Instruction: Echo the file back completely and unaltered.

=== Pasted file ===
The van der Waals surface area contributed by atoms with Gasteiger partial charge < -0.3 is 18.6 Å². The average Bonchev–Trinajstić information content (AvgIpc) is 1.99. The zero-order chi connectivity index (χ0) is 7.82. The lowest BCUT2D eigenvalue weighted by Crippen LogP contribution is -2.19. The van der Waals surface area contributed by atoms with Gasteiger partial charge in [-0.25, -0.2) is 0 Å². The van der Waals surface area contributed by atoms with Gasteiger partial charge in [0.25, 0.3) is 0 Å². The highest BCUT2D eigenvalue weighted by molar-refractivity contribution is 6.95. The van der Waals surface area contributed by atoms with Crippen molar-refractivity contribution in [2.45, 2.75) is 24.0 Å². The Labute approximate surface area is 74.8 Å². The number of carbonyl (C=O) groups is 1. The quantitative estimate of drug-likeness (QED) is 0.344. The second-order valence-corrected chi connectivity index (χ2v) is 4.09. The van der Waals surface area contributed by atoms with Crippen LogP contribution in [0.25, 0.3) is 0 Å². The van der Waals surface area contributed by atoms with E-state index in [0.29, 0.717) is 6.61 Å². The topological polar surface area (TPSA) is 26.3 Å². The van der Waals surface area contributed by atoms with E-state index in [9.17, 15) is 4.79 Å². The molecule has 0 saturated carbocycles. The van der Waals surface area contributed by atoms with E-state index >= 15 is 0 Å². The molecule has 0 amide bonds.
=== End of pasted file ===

The van der Waals surface area contributed by atoms with Gasteiger partial charge < -0.3 is 18.6 Å². The average Bonchev–Trinajstić information content (AvgIpc) is 1.99. The zero-order chi connectivity index (χ0) is 7.82. The lowest BCUT2D eigenvalue weighted by Crippen LogP contribution is -2.19. The van der Waals surface area contributed by atoms with Gasteiger partial charge in [-0.25, -0.2) is 0 Å². The van der Waals surface area contributed by atoms with Gasteiger partial charge in [0.25, 0.3) is 0 Å². The highest BCUT2D eigenvalue weighted by molar-refractivity contribution is 6.95. The van der Waals surface area contributed by atoms with Crippen molar-refractivity contribution in [2.45, 2.75) is 24.0 Å². The Labute approximate surface area is 74.8 Å². The number of carbonyl (C=O) groups is 1. The quantitative estimate of drug-likeness (QED) is 0.344. The second-order valence-corrected chi connectivity index (χ2v) is 4.09. The van der Waals surface area contributed by atoms with Crippen LogP contribution in [0.25, 0.3) is 0 Å². The van der Waals surface area contributed by atoms with E-state index in [0.29, 0.717) is 6.61 Å². The topological polar surface area (TPSA) is 26.3 Å². The van der Waals surface area contributed by atoms with E-state index in [9.17, 15) is 4.79 Å². The molecule has 0 saturated carbocycles. The van der Waals surface area contributed by atoms with E-state index >= 15 is 0 Å². The molecule has 0 amide bonds.